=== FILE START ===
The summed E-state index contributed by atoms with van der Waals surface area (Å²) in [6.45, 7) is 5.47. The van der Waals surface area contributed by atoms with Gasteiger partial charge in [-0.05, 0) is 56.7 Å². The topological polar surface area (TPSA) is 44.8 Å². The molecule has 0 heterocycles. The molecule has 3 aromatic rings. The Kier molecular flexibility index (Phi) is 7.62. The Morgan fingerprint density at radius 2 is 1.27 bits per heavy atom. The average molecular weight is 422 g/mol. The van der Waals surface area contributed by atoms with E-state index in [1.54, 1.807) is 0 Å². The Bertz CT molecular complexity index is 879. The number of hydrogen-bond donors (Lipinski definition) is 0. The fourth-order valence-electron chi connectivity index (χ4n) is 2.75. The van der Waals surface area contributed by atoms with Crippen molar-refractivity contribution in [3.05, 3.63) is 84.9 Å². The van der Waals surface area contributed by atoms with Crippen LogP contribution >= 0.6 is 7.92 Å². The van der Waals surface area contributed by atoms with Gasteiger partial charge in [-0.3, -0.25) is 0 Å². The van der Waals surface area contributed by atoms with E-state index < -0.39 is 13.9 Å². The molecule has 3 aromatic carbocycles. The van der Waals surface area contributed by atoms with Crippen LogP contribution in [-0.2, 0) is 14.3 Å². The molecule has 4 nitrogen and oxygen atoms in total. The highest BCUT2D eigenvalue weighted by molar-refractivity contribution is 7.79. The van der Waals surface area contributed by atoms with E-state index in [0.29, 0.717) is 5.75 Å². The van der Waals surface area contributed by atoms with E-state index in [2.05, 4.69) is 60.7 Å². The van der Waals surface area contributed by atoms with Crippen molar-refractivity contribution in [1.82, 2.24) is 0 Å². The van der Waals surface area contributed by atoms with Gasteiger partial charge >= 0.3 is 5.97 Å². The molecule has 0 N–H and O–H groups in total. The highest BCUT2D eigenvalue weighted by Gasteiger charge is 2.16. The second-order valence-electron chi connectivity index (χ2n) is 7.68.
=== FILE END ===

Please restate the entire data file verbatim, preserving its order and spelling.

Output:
The summed E-state index contributed by atoms with van der Waals surface area (Å²) in [6.45, 7) is 5.47. The van der Waals surface area contributed by atoms with Gasteiger partial charge in [-0.05, 0) is 56.7 Å². The topological polar surface area (TPSA) is 44.8 Å². The molecule has 0 heterocycles. The molecule has 3 aromatic rings. The Kier molecular flexibility index (Phi) is 7.62. The Morgan fingerprint density at radius 2 is 1.27 bits per heavy atom. The average molecular weight is 422 g/mol. The van der Waals surface area contributed by atoms with E-state index in [1.54, 1.807) is 0 Å². The Bertz CT molecular complexity index is 879. The number of hydrogen-bond donors (Lipinski definition) is 0. The fourth-order valence-electron chi connectivity index (χ4n) is 2.75. The van der Waals surface area contributed by atoms with Crippen molar-refractivity contribution in [3.05, 3.63) is 84.9 Å². The van der Waals surface area contributed by atoms with Crippen LogP contribution >= 0.6 is 7.92 Å². The van der Waals surface area contributed by atoms with Gasteiger partial charge in [-0.3, -0.25) is 0 Å². The van der Waals surface area contributed by atoms with E-state index < -0.39 is 13.9 Å². The molecule has 3 aromatic carbocycles. The van der Waals surface area contributed by atoms with Crippen LogP contribution in [-0.2, 0) is 14.3 Å². The molecule has 4 nitrogen and oxygen atoms in total. The highest BCUT2D eigenvalue weighted by molar-refractivity contribution is 7.79. The van der Waals surface area contributed by atoms with E-state index in [0.29, 0.717) is 5.75 Å². The van der Waals surface area contributed by atoms with E-state index in [2.05, 4.69) is 60.7 Å². The van der Waals surface area contributed by atoms with Crippen molar-refractivity contribution in [1.82, 2.24) is 0 Å². The van der Waals surface area contributed by atoms with Gasteiger partial charge >= 0.3 is 5.97 Å². The molecule has 0 N–H and O–H groups in total. The highest BCUT2D eigenvalue weighted by Gasteiger charge is 2.16. The second-order valence-electron chi connectivity index (χ2n) is 7.68.